His final numbers in 26 games over his two seasons as a starter were eye-popping. A pass-rushing outside linebacker, he finished with 166 tackles, including 33.5 TFLs, plus 18.5 sacks and a pair of interceptions (he had another pick in 2015).

What does a guy have to do to get a combine invite?

There were officially 330 players on the final list last year.

"Shaquill was a great player at UCF, but Shaquem was a great player at UCF and has a lot of accolades," agent Buddy Baker, who represents both brothers, told ESPN.com in a phone interview Wednesday. "As a junior he was the conference player of the year, so while it was disheartening and really surreal with Shaquill at first because we knew what his ability was, you could at least make some sense out of it. This was nonsensical."

As detailed in this ESPN.com story from last year, Shaquem was born with amniotic band syndrome. The five fingers in his left hand weren't fully formed and were often in great pain. That pain was so intolerable one night that Shaquem sprung out of bed and ran into the family's kitchen, where he grabbed a knife with the intention of cutting off his hand. The next day, his parents had it amputated.

According to the NFL, Shaquem would be the first modern-era player with only one hand to be drafted.

Attending the combine is by no means a prerequisite for NFL success. The Seahawks have two good examples of that. Wide receiver Doug Baldwin wasn't invited in 2011. Linebacker Bobby Wagner couldn't make it the following year because of an illness. Baldwin is playing in his second straight Pro Bowl, and Wagner's résumé includes four Pro Bowls and three first-team All-Pro selections.

But while Wagner was still drafted in the second round, Baldwin wasn't drafted at all. A chance to work out in front of teams and meet with their decision-makers at the combine surely would have helped.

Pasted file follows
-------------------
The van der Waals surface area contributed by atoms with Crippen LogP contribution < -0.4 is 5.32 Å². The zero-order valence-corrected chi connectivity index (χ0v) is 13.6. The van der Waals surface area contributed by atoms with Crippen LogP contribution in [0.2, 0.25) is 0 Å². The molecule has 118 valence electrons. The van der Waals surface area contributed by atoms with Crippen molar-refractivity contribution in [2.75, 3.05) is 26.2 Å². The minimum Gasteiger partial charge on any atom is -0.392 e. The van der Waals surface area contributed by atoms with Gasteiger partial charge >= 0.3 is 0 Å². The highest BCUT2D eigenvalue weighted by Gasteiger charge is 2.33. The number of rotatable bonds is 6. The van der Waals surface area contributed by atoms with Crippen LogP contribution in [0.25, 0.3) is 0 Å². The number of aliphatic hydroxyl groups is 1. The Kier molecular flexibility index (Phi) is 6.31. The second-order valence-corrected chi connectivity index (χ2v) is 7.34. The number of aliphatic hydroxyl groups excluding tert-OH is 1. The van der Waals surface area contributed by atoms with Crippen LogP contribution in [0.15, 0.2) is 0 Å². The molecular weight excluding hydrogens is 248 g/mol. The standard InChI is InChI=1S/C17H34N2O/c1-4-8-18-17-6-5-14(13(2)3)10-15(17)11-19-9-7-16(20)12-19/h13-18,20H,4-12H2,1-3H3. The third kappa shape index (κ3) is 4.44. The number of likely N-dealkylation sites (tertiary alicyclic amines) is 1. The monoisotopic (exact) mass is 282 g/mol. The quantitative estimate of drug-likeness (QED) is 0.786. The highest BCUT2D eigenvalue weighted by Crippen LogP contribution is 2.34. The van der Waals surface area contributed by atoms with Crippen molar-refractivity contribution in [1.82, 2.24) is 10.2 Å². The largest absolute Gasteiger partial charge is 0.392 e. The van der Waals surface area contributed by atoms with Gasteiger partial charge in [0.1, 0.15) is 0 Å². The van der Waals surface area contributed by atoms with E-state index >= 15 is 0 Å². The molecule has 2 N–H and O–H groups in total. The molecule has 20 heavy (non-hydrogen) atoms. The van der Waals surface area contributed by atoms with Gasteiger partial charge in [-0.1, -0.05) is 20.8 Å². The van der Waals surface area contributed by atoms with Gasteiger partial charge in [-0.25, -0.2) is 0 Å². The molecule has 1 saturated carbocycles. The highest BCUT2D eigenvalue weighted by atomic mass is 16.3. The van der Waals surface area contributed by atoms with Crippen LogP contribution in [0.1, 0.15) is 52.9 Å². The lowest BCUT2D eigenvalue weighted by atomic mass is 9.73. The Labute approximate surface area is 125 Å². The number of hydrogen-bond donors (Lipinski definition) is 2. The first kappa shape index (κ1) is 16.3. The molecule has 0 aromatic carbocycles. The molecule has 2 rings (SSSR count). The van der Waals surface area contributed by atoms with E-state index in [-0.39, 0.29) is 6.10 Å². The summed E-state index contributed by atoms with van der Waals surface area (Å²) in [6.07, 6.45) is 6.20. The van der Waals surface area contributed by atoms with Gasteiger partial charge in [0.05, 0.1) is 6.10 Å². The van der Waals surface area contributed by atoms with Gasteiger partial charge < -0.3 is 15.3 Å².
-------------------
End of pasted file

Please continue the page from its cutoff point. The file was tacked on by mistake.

"I don't know where Shaquem or other guys may get drafted, but I know this: that Shaquem is the type of player, the caliber of player that's going to be in the NFL for a long time," Baker said. "But [not going to the combine] certainly has an impact on your exposure."

Shaquill said Shaquem is "just controlling the only thing he can control." Right now, that's how he performs at the Senior Bowl in Mobile, Alabama. Shaquill said Shaquem couldn't wait to get there "because he just wants to compete and continue to show people stuff like that fuels him."

Senior Bowl coaches had Shaquem play multiple positions on Wednesday, including safety and linebacker. The NFL Network listed him at just over 6 feet tall and 223 pounds, making him undersized by NFL linebacker standards. So moving him around gave teams a chance to see where he might fit at the next level.

During an interview with the NFL Network, Shaquem was asked if he thinks there are still people who doubt he can play in the NFL, and if so, what he would tell them.

"I definitely feel that way," he said. "I know there's a lot of people on the outside looking in saying, 'I don't think he can get this job done.' The only thing I could tell them is make sure you stay tuned in. I've got a surprise for you."